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Doing Justice Without the State: The Afikpo (Ehugbo) – Nigeria Model

Elechi, O. Oko
June 4, 2015

Source: (1999) Ph.D. dissertation, School of Criminology, Simon Fraser University.

The Afikpo community conflict resolution model is examined as an alternative system of justice in South-East Nigeriaxe2x80xa6. A major finding of this study is that the Afikpo model is victim-centeredxe2x80xa6 Further, the Afikpo community conflict resolution model is inclusive and seeks to address the interests of all parties to the conflict. The social solidarity and humane emphasis of the system is reflected in the treatment of offenders. The institutions of social control are formal agents of resocialization, hence providing offenders support through teaching and healing. The offender must first acknowledge the wrong, then, show remorse, shame, and accountability through reparation and expiation.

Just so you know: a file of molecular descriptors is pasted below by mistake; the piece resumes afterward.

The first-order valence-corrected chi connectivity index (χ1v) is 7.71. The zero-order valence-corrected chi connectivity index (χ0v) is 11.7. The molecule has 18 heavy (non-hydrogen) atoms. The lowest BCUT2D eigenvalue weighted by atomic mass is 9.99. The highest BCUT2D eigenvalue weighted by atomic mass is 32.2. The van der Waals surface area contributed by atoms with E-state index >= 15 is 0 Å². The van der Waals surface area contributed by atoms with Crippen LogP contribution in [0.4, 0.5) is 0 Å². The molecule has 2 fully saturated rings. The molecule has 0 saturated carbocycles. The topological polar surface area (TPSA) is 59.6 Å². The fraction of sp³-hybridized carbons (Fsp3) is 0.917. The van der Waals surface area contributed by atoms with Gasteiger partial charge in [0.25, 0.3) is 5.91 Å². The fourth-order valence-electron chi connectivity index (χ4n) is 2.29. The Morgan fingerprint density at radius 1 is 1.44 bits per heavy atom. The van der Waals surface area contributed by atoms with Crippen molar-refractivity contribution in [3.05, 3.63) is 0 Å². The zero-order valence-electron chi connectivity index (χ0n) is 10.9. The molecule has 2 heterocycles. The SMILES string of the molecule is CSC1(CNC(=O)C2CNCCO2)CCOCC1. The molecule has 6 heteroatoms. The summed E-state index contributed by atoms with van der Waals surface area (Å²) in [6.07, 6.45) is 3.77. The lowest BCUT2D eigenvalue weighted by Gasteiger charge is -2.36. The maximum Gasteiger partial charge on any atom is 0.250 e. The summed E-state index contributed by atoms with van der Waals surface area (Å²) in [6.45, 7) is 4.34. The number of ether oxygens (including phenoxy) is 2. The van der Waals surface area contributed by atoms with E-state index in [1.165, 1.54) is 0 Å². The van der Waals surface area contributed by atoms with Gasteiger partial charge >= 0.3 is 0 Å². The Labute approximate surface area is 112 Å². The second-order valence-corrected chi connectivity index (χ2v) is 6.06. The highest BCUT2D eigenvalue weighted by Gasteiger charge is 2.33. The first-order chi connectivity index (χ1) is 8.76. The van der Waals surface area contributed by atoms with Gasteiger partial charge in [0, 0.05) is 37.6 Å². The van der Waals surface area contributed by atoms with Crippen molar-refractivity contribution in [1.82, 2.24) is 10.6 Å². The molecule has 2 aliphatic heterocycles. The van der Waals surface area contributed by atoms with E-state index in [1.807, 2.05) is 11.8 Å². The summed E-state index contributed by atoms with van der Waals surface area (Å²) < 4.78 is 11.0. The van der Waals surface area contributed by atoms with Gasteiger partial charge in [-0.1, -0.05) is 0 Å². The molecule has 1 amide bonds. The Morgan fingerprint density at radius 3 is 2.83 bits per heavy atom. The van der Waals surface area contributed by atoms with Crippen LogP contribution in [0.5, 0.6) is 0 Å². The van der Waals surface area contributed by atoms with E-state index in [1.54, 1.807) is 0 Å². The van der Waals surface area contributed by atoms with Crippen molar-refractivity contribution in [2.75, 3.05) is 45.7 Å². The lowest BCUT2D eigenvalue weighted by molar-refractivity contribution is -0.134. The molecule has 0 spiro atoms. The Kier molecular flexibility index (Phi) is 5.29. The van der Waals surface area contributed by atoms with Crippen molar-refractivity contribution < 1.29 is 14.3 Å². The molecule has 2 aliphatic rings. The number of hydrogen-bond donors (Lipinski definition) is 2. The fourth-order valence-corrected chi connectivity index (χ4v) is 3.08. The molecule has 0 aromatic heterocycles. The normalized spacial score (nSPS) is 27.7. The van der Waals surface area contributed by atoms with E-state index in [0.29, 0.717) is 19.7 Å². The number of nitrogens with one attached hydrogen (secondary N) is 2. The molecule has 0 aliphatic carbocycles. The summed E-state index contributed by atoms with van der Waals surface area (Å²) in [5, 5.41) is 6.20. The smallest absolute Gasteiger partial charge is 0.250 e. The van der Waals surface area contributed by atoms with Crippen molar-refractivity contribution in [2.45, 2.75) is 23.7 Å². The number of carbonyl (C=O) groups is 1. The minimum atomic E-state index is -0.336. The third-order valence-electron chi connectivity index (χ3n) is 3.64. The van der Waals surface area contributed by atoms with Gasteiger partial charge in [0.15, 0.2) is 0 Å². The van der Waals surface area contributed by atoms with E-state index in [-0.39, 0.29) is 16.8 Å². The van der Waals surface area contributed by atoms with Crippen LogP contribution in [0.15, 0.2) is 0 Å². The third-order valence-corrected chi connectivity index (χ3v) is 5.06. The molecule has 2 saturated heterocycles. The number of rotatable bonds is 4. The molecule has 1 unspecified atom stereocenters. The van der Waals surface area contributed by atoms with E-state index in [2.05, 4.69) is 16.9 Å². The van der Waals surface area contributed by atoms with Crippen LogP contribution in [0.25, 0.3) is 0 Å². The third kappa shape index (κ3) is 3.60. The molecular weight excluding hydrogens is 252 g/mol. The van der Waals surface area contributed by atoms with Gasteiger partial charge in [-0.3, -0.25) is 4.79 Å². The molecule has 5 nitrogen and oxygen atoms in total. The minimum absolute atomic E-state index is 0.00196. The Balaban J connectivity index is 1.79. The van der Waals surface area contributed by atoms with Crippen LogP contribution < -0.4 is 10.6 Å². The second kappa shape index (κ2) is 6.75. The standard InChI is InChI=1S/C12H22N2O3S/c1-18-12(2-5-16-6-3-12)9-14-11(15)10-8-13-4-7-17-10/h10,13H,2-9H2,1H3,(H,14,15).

This study is grounded in theories of restorative justice and other concepts of African justice. Inquiries into state, state/society and postcolonial state theories are undertaken to further illuminate this phenomenon of an alternative conflict resolution model. Being an exploratory study, several qualitative research methods were utilized. They include participant observation, oral history, in-person and focus group interviews of 40 men and 15 women. Authorxe2x80x99s abstract.


AbstractAfricaCourtsIndigenous JusticePolicePrisonsRestorative PracticesRJ and the WorkplaceRJ in SchoolsRJ OfficeTeachers and StudentsVictim Support
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